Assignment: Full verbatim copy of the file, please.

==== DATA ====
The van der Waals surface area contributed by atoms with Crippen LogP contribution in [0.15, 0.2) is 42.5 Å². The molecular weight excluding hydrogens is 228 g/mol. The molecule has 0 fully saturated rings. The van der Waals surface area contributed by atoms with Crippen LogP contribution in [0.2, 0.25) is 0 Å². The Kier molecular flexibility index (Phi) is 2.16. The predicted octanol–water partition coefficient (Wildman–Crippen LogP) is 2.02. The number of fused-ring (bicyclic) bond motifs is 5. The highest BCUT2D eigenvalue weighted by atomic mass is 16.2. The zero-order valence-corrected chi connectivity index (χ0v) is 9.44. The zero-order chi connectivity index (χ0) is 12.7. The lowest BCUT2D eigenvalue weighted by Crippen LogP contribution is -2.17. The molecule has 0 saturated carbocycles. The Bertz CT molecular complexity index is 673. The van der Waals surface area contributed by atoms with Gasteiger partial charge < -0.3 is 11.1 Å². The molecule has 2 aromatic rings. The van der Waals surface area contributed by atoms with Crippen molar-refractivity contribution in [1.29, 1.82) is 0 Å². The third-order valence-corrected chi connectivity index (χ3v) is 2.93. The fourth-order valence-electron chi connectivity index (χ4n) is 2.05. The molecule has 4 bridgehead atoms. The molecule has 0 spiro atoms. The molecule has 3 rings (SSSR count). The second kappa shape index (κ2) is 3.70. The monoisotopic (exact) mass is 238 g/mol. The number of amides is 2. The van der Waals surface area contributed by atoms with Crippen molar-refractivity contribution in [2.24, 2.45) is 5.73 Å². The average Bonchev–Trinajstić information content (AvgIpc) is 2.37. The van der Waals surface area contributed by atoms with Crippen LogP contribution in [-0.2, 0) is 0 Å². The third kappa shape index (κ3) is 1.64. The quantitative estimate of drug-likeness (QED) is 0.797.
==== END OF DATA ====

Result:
The van der Waals surface area contributed by atoms with Crippen LogP contribution in [0.15, 0.2) is 42.5 Å². The molecular weight excluding hydrogens is 228 g/mol. The molecule has 0 fully saturated rings. The van der Waals surface area contributed by atoms with Crippen LogP contribution in [0.2, 0.25) is 0 Å². The Kier molecular flexibility index (Phi) is 2.16. The predicted octanol–water partition coefficient (Wildman–Crippen LogP) is 2.02. The number of fused-ring (bicyclic) bond motifs is 5. The highest BCUT2D eigenvalue weighted by atomic mass is 16.2. The zero-order valence-corrected chi connectivity index (χ0v) is 9.44. The zero-order chi connectivity index (χ0) is 12.7. The lowest BCUT2D eigenvalue weighted by Crippen LogP contribution is -2.17. The molecule has 0 saturated carbocycles. The Bertz CT molecular complexity index is 673. The van der Waals surface area contributed by atoms with Gasteiger partial charge < -0.3 is 11.1 Å². The molecule has 2 aromatic rings. The van der Waals surface area contributed by atoms with Crippen molar-refractivity contribution in [1.29, 1.82) is 0 Å². The third-order valence-corrected chi connectivity index (χ3v) is 2.93. The fourth-order valence-electron chi connectivity index (χ4n) is 2.05. The molecule has 4 bridgehead atoms. The molecule has 0 spiro atoms. The molecule has 3 rings (SSSR count). The second kappa shape index (κ2) is 3.70. The monoisotopic (exact) mass is 238 g/mol. The number of amides is 2. The van der Waals surface area contributed by atoms with Crippen molar-refractivity contribution in [2.24, 2.45) is 5.73 Å². The average Bonchev–Trinajstić information content (AvgIpc) is 2.37. The van der Waals surface area contributed by atoms with Crippen LogP contribution in [-0.2, 0) is 0 Å². The third kappa shape index (κ3) is 1.64. The quantitative estimate of drug-likeness (QED) is 0.797.